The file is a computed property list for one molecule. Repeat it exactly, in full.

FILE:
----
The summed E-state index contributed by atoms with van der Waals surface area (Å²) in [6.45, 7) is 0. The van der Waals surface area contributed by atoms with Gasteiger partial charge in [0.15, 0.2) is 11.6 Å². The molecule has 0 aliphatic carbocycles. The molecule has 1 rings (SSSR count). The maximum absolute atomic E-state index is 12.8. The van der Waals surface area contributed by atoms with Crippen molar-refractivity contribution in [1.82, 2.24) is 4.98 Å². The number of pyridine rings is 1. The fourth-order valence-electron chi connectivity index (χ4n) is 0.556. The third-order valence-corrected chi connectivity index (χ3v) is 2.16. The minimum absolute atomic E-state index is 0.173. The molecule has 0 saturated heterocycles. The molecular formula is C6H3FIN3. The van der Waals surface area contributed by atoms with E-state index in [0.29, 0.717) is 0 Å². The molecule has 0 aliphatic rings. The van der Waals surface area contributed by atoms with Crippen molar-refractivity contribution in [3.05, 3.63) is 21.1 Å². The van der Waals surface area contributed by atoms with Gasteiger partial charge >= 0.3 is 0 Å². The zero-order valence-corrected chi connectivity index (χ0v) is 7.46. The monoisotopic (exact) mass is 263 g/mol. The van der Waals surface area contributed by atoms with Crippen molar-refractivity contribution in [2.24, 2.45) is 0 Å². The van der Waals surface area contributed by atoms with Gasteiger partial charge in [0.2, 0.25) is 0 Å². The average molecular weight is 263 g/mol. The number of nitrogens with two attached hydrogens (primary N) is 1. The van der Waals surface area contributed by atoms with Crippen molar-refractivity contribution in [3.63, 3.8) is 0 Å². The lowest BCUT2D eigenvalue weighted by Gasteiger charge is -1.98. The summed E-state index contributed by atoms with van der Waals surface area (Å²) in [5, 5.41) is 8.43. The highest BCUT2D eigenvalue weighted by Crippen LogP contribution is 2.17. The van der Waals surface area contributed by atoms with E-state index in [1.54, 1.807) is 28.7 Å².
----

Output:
The summed E-state index contributed by atoms with van der Waals surface area (Å²) in [6.45, 7) is 0. The van der Waals surface area contributed by atoms with Gasteiger partial charge in [0.15, 0.2) is 11.6 Å². The molecule has 0 aliphatic carbocycles. The molecule has 1 rings (SSSR count). The maximum absolute atomic E-state index is 12.8. The van der Waals surface area contributed by atoms with Crippen molar-refractivity contribution in [1.82, 2.24) is 4.98 Å². The number of pyridine rings is 1. The fourth-order valence-electron chi connectivity index (χ4n) is 0.556. The third-order valence-corrected chi connectivity index (χ3v) is 2.16. The minimum absolute atomic E-state index is 0.173. The molecule has 0 saturated heterocycles. The molecular formula is C6H3FIN3. The van der Waals surface area contributed by atoms with E-state index in [0.29, 0.717) is 0 Å². The molecule has 0 aliphatic rings. The van der Waals surface area contributed by atoms with Crippen molar-refractivity contribution in [3.05, 3.63) is 21.1 Å². The van der Waals surface area contributed by atoms with Gasteiger partial charge >= 0.3 is 0 Å². The zero-order valence-corrected chi connectivity index (χ0v) is 7.46. The monoisotopic (exact) mass is 263 g/mol. The van der Waals surface area contributed by atoms with Crippen molar-refractivity contribution in [2.24, 2.45) is 0 Å². The van der Waals surface area contributed by atoms with Gasteiger partial charge in [0.2, 0.25) is 0 Å². The average molecular weight is 263 g/mol. The number of nitrogens with two attached hydrogens (primary N) is 1. The van der Waals surface area contributed by atoms with Crippen molar-refractivity contribution in [3.63, 3.8) is 0 Å². The lowest BCUT2D eigenvalue weighted by Gasteiger charge is -1.98. The summed E-state index contributed by atoms with van der Waals surface area (Å²) in [5, 5.41) is 8.43. The highest BCUT2D eigenvalue weighted by Crippen LogP contribution is 2.17. The van der Waals surface area contributed by atoms with E-state index in [1.54, 1.807) is 28.7 Å².